Berlie's first book How Green You Are, published in 1982 was just the start of a prolific career in writing. She is best known for her stories for children and teenagers, but has also written two novels for adults, collections of poetry, radio plays and adaptations of her books for television.
It is no exaggeration to refer to some of her books as classics: Granny Was a Buffer Girl, and Dear Nobody, both set in Sheffield, for example.
Sheffield's back garden (the Peak District) also features strongly in Berlie's work in stories such as the fantasy story, Blue John, Children of the Winter, about the Eyam plague, and Deep Secret, which features the villages lost to the building of the Ladybower reservoir.
Did you know that Berlie wrote the riddle trail that so many children have enjoyed coming back to again and again in the Botanical Gardens? Or that her poem that begins "Here lies a city's heart" can be found inscribed in stone on The Moor?
Here are just some of her books and links to where you can get them (more will be uploaded when we get time, but do check out Berlie's website linked at top of this page for more information):
Berlie's latest book: Joe and the Dragonosaurus is about a boy who doesn’t have a pet because of his allergies. He makes one up, a scary, hairy green monster with eleven legs. It can fit in his pocket, it can grow wings, it’s better than any of the animals his school friends talk about. And then, one day, Joe saves the life of a real animal…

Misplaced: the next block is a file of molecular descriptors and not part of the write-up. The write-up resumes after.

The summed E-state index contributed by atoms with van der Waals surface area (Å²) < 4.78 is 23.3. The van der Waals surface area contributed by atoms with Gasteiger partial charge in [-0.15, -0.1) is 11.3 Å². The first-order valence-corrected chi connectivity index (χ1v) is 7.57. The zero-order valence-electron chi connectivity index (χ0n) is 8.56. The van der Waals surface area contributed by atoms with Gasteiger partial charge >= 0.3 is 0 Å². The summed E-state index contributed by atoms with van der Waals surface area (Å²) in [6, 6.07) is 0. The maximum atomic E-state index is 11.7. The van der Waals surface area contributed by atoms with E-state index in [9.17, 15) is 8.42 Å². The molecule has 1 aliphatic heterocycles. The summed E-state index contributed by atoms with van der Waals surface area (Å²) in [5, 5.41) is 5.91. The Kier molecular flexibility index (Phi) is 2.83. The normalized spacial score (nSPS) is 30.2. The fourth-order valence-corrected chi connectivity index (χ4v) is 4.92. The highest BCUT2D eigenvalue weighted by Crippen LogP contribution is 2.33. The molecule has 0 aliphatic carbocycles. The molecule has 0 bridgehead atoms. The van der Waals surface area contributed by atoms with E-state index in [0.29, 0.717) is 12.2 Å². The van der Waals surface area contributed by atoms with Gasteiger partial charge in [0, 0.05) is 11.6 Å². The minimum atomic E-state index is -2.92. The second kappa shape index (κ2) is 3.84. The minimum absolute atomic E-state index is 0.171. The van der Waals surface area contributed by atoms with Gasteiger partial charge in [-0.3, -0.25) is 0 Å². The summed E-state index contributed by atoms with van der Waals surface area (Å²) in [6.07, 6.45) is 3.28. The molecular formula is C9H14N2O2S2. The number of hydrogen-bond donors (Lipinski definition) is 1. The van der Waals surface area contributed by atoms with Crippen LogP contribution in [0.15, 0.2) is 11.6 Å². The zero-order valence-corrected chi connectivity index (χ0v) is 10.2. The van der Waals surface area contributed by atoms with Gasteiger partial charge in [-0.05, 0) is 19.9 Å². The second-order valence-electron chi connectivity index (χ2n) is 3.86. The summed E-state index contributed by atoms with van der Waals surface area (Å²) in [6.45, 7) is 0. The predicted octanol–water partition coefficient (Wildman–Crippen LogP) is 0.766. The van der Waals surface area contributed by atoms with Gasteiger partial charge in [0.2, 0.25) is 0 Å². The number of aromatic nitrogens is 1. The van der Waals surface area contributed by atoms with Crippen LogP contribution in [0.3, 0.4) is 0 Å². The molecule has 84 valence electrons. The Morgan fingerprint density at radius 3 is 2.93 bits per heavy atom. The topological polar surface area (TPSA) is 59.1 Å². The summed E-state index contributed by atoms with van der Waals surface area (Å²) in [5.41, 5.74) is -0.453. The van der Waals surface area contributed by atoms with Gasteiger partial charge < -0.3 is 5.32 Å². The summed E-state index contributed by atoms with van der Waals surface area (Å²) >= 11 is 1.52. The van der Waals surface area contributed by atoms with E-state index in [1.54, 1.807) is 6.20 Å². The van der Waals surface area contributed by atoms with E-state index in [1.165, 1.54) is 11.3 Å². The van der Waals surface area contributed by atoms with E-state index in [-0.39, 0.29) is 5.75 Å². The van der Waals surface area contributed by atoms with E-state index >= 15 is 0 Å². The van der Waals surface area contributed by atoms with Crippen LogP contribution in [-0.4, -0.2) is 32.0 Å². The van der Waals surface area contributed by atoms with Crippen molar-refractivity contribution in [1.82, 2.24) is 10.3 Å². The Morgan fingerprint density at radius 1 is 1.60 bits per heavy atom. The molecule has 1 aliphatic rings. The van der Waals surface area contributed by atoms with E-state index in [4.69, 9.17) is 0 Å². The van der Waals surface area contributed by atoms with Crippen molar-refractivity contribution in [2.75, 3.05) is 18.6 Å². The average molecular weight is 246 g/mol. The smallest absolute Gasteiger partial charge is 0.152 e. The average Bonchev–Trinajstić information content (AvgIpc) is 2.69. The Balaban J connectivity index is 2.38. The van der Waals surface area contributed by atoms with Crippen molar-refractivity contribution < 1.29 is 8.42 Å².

Marketed as a teen novel, but so beautifully told story with well-rounded, real characters, that it should appeal to anyone. It tells of love, family, inheritance, and growing up.
Multi award winning novel, in the UK and internationally, including Winner of Carnegie Medal 1991.
At the Old Queen's Head
All Sheffielders should read this at least once in their lives.
Also a winner of the Carnegie Medal - 1986 (and other awards)
The Independent said of Requiem:
"The story of Cecilia’s adolescence is exquisitely told in a style that is both economic and exuberant… There are moments of near-Joycean epiphany… the plot is tight and the narrative is startling."
Berlie at work.
"Many new books have been dreamed up in this room."